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Okay, dragons are an immensely varied species, so let’s explore the basics.

Most dragons have wings, like a bat with extended fingers creating the frame, giving dragons six limbs and feet that they can use with versatility. Their tail also has many uses, steering in flight, propelling in the water, and as a defensive weapon. Scales cover dragons’ bodies, growing with them, shielding them, and as they’re used as armor, a dragon does not shed its skin. Their feet tend to have three or four toes forward facing and a thumb-like digit that allows them to grasp objects.


Their teeth are strong as are the muscles of their jaws. With four fangs, the number of other teeth depends on their age and what they eat. Horns that point backwards are meant for grooming and those aimed forward are defensive.

Their senses, on a majority, are heightened. Sight adapted for hunting allows them to accurately judge distances and see in the dark. A forked tongue helps with sniffing and sensing others by their scent. Taste is exceptional, although dragons tend to hate sweet flavors. Blindsense allows them to see invisible things and see with their eyes closed. However, their touch is deadened due to their thick skin, scales, and clawed feet, and their hearing is no better than humans.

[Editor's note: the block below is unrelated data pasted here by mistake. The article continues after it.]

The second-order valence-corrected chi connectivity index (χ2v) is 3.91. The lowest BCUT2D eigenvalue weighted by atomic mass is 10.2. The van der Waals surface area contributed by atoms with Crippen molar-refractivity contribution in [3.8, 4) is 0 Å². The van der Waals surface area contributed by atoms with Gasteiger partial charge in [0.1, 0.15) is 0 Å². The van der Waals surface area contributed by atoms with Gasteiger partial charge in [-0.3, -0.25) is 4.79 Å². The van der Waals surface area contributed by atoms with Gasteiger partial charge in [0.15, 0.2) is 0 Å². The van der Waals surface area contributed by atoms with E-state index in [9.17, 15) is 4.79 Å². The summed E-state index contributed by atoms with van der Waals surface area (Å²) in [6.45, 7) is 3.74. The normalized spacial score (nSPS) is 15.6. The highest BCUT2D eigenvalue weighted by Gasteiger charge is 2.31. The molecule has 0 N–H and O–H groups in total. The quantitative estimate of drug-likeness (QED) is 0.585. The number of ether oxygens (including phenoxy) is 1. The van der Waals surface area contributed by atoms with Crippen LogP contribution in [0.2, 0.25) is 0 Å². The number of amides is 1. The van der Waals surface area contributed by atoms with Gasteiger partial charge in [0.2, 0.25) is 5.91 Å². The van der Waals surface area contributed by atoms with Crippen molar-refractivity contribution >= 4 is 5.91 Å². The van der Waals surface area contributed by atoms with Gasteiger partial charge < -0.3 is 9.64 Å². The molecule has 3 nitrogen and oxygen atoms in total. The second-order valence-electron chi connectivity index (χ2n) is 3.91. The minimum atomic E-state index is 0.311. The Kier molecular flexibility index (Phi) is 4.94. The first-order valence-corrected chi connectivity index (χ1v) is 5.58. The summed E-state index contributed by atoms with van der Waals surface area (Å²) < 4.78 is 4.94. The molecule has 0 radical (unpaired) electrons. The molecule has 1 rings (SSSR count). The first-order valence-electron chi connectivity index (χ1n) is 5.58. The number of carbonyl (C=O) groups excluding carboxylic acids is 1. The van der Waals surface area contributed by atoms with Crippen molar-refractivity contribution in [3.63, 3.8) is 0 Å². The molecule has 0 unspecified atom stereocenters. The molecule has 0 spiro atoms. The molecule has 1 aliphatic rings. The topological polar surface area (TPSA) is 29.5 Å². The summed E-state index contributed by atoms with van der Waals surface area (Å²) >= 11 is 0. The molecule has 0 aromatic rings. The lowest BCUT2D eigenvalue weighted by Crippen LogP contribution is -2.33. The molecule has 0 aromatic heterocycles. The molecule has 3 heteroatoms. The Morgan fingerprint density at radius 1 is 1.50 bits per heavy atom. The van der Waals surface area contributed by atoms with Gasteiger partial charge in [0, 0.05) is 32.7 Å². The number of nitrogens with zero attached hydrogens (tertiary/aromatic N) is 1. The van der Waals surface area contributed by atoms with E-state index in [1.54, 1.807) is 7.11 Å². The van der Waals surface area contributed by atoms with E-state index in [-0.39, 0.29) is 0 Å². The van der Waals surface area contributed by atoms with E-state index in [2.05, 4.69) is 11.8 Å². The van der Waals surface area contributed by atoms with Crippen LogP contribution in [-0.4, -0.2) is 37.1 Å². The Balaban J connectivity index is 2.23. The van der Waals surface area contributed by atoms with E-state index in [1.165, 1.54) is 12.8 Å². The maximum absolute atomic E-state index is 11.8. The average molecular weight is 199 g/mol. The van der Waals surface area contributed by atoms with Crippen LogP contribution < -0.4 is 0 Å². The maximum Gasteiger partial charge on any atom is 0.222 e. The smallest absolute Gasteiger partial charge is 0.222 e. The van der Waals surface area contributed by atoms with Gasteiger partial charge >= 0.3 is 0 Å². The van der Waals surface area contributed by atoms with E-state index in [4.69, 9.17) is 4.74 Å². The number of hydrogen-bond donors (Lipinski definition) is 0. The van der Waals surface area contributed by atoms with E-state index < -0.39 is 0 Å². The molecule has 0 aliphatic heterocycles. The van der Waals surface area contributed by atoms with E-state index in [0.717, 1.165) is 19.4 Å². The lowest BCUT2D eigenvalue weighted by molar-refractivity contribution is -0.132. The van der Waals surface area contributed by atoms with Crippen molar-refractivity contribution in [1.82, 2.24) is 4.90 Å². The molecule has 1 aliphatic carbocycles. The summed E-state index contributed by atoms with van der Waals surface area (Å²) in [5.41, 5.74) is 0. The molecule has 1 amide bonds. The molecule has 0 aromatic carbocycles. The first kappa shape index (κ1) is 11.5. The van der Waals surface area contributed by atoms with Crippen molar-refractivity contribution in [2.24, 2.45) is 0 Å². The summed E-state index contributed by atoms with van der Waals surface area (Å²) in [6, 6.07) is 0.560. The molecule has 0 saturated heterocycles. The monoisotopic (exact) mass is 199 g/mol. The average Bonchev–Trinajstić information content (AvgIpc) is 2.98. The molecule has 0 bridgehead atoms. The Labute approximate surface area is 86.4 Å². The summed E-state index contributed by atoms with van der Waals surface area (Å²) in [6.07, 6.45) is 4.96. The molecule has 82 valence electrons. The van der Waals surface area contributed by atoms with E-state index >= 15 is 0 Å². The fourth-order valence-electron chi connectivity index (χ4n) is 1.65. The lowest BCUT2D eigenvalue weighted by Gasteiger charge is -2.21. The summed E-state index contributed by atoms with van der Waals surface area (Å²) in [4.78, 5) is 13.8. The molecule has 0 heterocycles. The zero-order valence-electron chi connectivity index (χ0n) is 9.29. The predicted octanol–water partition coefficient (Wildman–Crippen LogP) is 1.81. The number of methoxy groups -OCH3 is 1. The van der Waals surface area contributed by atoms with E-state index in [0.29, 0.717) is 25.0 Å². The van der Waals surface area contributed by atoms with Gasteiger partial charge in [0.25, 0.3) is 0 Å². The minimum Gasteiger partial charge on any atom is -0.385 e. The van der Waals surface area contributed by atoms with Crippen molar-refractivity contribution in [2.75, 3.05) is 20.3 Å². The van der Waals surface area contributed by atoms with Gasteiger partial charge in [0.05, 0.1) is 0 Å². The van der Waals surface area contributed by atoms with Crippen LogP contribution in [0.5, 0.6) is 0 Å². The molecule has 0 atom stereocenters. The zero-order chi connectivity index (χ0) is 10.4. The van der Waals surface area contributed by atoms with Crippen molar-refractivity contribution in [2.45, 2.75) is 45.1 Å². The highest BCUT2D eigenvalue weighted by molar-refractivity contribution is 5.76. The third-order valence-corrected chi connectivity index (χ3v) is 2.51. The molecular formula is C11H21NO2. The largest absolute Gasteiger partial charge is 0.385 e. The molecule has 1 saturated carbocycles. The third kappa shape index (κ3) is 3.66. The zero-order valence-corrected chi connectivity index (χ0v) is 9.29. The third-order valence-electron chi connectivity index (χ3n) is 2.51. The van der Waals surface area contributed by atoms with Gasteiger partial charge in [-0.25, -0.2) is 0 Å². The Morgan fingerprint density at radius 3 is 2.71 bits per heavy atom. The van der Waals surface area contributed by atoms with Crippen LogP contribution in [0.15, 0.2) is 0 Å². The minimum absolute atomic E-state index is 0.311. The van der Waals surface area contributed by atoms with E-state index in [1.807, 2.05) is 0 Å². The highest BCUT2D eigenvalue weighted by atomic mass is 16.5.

Dragons’ brains are large, making them smart. They love riddles and poetry and art and jewels. They tend to be reclusive, solitary creatures, hidden away in lairs. They prefer their own company but makes exceptions when mating and raising children or wyrmlings. They rarely unite and fight together against a foe, which is why most encounter only one dragon at a time. But they will fight each other over treasure, lairs, or mates.


Finally, dragons are incredible fighters, able to incapacitate their enemies with a range of natural weapons. Dragon’s breath, for instance, stretches amongst various chemicals that are as different as each individual. If one has enough in its lungs, one can blow dragons breath onto its victims. Dragonfear freezes a victim’s muscles, pumps them with adrenaline, and clenches their stomach. And dragons also have a nature talent for spellcasting, which links with their own unique personalities.



Source: Suncatcher, Sindri. A Practical Guide to Dragons. Mirror Stone Books. 2006.